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EU Support for Governance in Egypt – “well-intentioned but ineffective”, say EU Auditors

A report published by the European Court of Auditors (ECA) is highly critical of EU aid spending to promote key areas of governance in Egypt in the periods before and after the Uprising of January 2011. “The ‘softly softly’ approach has not worked, and the time has come for a more focused approach which will produce meaningful results and guarantee better value for the European taxpayers’ money” stated Mr Karel Pinxten, the ECA member responsible for the report.

The audit focused on Public Finance Management (PFM) and the fight against corruption on the one hand and human rights and democracy on the other hand.

For the period 2007-2013 approximately € 1 billion in aid was allocated by the EU to Egypt. As more than half of this amount is channelled through Egypt’s treasury, using the aid mechanism known as budget support, considerable reliance is placed on the country’s PFM.

The Commission and the European External Action Service (EEAS) failed to ensure that the Egyptian authorities tackled major weaknesses in PFM. Lack of budgetary transparency, an ineffective audit function and endemic corruption were all examples of these undermining weaknesses. The Commission and the EEAS did not react to the lack of progress by taking decisive action to ensure accountability for considerable EU funds, which continued to be paid directly to the Egyptian Authorities.

Similarly, little progress was achieved by EU interventions in support of human rights and democracy. The main human rights programme was largely unsuccessful. It was slow to commence and was hindered by the negative attitude of the Egyptian authorities. The Commission and the EEAS did not use the financial and political leverage at their disposal to counteract this intransigence. Some elements of the programme had to be dropped completely. Funds channelled through Civil Society Organisations (CSOs) were not sufficient to make a discernible difference.

Following the Uprising no new major initiatives were taken to tackle key human rights issues and the measures taken have had little impact to date. Women’s and minorities’ rights were not given sufficient attention in the Review which followed, despite the critical need for urgent action to counter the tide of growing intolerance.

Notes to the editors:

European Court of Auditors (ECA) special reports are published throughout the year, presenting the results of selected audits of specific EU budgetary areas or management topics.

This special report (SR 4/2013) is entitled “EU Cooperation with Egypt in the Field of Governance”. The ECA assessed whether the European Commission and the European External Action Service (EEAS) managed effectively the EU support to improve governance in Egypt before and after the 2011 Uprising. The report contains many illustrative findings that show how EU aid has not been effective in improving governance.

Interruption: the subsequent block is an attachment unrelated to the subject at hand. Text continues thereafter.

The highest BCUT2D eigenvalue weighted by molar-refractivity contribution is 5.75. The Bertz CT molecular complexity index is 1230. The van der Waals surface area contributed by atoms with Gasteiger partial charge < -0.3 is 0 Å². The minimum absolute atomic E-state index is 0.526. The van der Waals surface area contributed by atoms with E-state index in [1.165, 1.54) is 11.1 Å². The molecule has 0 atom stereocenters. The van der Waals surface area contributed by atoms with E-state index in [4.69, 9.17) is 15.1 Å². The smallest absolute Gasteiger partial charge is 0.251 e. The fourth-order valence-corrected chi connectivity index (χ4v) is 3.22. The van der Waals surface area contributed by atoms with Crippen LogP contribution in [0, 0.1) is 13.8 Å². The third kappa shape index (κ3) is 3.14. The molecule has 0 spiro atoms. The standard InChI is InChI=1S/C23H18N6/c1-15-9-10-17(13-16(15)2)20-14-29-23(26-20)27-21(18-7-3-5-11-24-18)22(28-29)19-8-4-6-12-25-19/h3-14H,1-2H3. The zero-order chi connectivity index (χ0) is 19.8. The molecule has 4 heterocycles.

Public Financial Management

Lack of budget transparency and accountability

  • Important areas of the budget are not transparent. Military expenditure is not declared and there is also no information on presidential expenses (see § 47(a)).

  • The Egyptian authorities hold at least 36 billion Egyptian pounds (approximately € 4 billion), equivalent to 2,4 % of Egyptian GDP, outside the state budget in so-called ‘Special Funds’. Their exact size is unknown, as are the purposes for which, and the way in which, they are used (see § 47(b)).

  • No progress has been made in reforming external auditing. The Central Auditing Organisation (CAO), the Supreme Audit Institution in Egypt, reported directly to President Mubarak and its audit reports are largely secret. The CAO’s lack of reform and transparency is a serious impediment to improving PFM (see § 47(c)).

Despite Egypt’s serious problems in the area of corruption, the EU aid has done little to directly address this issue. Some EU budget support programmes in other countries have included specific conditions on corruption, but this was not the case in Egypt. It should also be noted that the Commission is the only donor providing budget support to Egypt.

Human Rights and Democracy

A key feature of the Association Agreement between the EU and Egypt is its insistence on the respect of democratic principles and fundamental human rights. This reflects the EU’s long standing commitment to promoting human rights and democracy in its international relations as enshrined in article 21.1 of the Treaty on European Union.

The main programme was beset by problems, many of which were due to lack of commitment from the Egyptian Authorities:

  • 30 months after signature of the Financing Agreement only 22% of the Funds had been spent (§ 29(b));

  • a major component (€ 4 million) for enhancing Civil Society Organisations’ capacity was cancelled (§ 29 (c)).

Since the Uprising, the rights of minorities are increasingly under threat, sectarian violence has been on the rise with Christians suffering the brunt of the violence. Investigations into the violence have been sluggish or non-existent.

Regarding the rights of women, the new Parliament, following the Uprising, called for the abolition of several institutions supporting women’s rights. It also demanded a reduction in the age of marriage, the decriminalising of Female Genital Mutilation and a review of the Personal Status Law and Child Law in line with Sharia principles (see § 63 of the report).


Virtually all the recommendations of the Court’s report (§ 80 to 82) have been accepted by the Commission and the EEAS.

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